He/She is implying that if you don't know even the basics of electricity then somehow you can't build a good bridge.
What I'm implying is that if the guy is an amazing bridge buildering(Ok, I know he's ME but Rose is the one who brought up the bridge building) then it's ok for him to suck as EE.
I'm sure Tesla sucked at ice hockey but I don't see anyone complaining that he should have spent more time on it. (What does ice hockey have to do with EE? Who knows but thats not the point)
Also we are getting off the point as if the guy is suppose to be the best. There are many EE's that don't even have a good understanding of their own craft so we should get onto those guys first.
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Jon snipped-for-privacy@Hotmail.com says...

Understand. I was debating which one to respond to. ;-)

I don't think you should be an engineer without some knowledge of basic physics. The fundamental units are rather important in all engineering disciplines. I'm surely not an ME, but I know F=MA and you can't push with a rope. ;-)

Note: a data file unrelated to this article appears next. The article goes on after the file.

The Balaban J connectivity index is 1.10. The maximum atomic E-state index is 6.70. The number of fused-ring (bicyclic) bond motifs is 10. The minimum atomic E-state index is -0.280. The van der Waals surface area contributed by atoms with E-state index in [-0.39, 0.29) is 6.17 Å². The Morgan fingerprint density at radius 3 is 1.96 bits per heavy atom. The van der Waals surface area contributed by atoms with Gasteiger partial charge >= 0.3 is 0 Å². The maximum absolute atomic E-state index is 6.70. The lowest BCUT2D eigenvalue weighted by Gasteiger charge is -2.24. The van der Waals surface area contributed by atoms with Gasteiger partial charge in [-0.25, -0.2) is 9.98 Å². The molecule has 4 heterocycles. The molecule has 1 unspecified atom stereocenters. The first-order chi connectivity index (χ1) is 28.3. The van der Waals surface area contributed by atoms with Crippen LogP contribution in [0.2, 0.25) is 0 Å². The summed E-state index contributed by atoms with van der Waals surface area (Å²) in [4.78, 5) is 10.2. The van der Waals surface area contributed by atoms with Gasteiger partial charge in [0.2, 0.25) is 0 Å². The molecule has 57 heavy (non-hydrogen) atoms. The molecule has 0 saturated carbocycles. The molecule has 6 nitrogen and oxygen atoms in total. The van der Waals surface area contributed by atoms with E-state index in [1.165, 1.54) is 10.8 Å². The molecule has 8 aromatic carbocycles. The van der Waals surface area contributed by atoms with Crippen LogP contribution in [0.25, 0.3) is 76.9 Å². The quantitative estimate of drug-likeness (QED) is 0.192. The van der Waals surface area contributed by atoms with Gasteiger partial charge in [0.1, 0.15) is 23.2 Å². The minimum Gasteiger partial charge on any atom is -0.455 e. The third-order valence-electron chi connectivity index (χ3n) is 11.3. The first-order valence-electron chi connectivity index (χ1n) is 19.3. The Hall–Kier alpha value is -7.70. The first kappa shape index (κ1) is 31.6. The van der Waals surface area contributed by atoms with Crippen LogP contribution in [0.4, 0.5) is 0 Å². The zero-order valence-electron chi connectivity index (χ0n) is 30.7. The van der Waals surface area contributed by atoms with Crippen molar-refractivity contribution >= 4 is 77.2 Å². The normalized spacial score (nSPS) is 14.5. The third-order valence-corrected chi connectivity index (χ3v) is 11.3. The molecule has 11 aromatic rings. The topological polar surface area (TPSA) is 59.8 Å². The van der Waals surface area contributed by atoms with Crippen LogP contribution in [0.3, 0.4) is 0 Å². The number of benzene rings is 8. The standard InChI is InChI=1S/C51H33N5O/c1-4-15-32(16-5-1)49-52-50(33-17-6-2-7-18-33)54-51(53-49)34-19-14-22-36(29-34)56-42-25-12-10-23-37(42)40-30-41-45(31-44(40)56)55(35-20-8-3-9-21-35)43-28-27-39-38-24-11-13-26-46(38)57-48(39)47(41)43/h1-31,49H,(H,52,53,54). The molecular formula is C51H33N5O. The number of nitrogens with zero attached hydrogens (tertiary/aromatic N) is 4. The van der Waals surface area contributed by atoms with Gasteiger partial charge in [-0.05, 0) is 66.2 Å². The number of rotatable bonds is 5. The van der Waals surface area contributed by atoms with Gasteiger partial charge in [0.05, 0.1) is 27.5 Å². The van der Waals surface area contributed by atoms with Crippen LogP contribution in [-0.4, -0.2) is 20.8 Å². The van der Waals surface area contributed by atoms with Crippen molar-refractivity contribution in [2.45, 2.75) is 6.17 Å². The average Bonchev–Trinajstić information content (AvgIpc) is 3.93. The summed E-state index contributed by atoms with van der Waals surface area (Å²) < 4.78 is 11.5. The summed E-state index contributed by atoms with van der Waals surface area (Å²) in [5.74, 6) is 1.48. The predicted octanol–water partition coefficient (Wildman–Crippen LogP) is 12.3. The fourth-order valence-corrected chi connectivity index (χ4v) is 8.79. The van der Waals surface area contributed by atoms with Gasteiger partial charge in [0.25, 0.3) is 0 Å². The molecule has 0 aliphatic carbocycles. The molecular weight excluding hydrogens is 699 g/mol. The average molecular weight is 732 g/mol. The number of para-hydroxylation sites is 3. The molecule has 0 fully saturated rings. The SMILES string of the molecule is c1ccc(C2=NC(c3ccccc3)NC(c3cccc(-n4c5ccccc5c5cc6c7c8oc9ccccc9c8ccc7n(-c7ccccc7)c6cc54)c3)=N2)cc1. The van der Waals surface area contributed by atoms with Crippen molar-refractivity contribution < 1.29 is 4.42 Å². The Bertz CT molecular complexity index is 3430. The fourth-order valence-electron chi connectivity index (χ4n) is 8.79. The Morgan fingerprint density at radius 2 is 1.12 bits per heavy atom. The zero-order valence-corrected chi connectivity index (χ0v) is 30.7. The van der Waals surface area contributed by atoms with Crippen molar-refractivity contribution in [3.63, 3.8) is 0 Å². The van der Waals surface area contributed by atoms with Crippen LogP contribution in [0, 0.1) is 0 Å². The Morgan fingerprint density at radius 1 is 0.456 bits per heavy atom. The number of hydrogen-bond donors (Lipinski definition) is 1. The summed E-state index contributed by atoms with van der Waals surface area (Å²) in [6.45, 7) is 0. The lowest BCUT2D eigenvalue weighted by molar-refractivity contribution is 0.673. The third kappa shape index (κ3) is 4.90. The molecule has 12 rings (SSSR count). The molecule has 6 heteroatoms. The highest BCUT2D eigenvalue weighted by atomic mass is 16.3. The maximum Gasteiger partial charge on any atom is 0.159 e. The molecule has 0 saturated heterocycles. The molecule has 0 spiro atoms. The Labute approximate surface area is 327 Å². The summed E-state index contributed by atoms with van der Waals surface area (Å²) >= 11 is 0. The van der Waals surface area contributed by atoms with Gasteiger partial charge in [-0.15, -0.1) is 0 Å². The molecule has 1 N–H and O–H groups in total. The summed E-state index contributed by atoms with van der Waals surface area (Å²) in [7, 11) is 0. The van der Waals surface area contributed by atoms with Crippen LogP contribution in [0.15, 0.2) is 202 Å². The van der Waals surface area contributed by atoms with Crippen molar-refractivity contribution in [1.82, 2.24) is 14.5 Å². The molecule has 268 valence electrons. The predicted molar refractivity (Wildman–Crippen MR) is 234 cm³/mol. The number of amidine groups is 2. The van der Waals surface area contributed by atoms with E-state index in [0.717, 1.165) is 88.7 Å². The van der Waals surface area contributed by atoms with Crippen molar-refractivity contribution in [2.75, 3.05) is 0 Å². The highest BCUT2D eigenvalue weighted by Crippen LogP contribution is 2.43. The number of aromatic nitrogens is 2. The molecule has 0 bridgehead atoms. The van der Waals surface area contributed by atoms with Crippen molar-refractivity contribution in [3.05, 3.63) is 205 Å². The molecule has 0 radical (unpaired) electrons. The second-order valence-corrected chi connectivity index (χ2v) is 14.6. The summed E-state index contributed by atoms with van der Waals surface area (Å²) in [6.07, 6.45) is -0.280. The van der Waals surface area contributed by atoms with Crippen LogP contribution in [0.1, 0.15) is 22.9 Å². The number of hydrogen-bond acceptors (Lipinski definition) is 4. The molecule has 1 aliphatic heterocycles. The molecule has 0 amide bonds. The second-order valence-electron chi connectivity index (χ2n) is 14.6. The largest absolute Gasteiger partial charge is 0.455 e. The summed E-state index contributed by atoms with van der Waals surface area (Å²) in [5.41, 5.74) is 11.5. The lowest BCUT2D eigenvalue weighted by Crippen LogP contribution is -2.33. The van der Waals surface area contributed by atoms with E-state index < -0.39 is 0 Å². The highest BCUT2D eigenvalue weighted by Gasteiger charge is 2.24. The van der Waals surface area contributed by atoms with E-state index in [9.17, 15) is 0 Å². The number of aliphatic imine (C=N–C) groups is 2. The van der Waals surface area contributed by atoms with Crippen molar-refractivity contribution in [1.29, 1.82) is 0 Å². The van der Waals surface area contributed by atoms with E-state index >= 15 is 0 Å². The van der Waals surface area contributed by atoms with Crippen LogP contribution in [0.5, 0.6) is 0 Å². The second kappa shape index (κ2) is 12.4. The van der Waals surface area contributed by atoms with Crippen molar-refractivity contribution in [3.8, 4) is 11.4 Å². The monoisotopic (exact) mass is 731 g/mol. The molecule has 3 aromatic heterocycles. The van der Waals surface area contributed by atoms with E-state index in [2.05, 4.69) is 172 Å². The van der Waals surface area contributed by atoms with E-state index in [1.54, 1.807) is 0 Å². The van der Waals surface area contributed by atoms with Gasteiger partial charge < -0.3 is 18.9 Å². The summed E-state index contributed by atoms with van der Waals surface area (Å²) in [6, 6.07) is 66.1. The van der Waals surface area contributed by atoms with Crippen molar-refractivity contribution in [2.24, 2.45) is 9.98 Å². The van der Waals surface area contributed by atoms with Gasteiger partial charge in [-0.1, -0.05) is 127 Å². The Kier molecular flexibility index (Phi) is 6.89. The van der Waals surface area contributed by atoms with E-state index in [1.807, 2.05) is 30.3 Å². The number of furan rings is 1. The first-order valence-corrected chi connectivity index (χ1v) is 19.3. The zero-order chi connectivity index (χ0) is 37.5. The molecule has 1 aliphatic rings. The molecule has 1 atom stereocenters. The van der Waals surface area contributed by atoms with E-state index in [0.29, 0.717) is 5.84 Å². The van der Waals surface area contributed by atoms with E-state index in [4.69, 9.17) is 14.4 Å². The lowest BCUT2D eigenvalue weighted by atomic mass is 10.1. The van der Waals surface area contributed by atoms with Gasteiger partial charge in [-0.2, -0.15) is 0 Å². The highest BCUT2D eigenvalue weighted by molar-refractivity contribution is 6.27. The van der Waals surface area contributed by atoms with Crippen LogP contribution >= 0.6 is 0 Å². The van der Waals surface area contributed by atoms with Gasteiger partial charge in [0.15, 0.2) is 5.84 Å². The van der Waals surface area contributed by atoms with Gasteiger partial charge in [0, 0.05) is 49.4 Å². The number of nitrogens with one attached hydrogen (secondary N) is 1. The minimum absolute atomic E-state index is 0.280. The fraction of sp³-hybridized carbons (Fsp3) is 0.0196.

"Suck as an EE" <> "sucks at fundamental physics"

Understandable. I didn't learn any ice hockey in college physics either.

The argument wasn't about whether or not there are EEs who shouldn't be, rather whether it's understandable for an ME to lack basic electrical knowledge. Would you think it OK for an EE to not know that F=MA?
--
Keith

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says...

First off he's still in school... and second he said he didn't understand voltage... that is only one concept in a huge number of concepts. Also we do not know to what extent he didn't understand.
I can promise you that many EE graduates do not understand voltage but only memorized formulas and defnitions..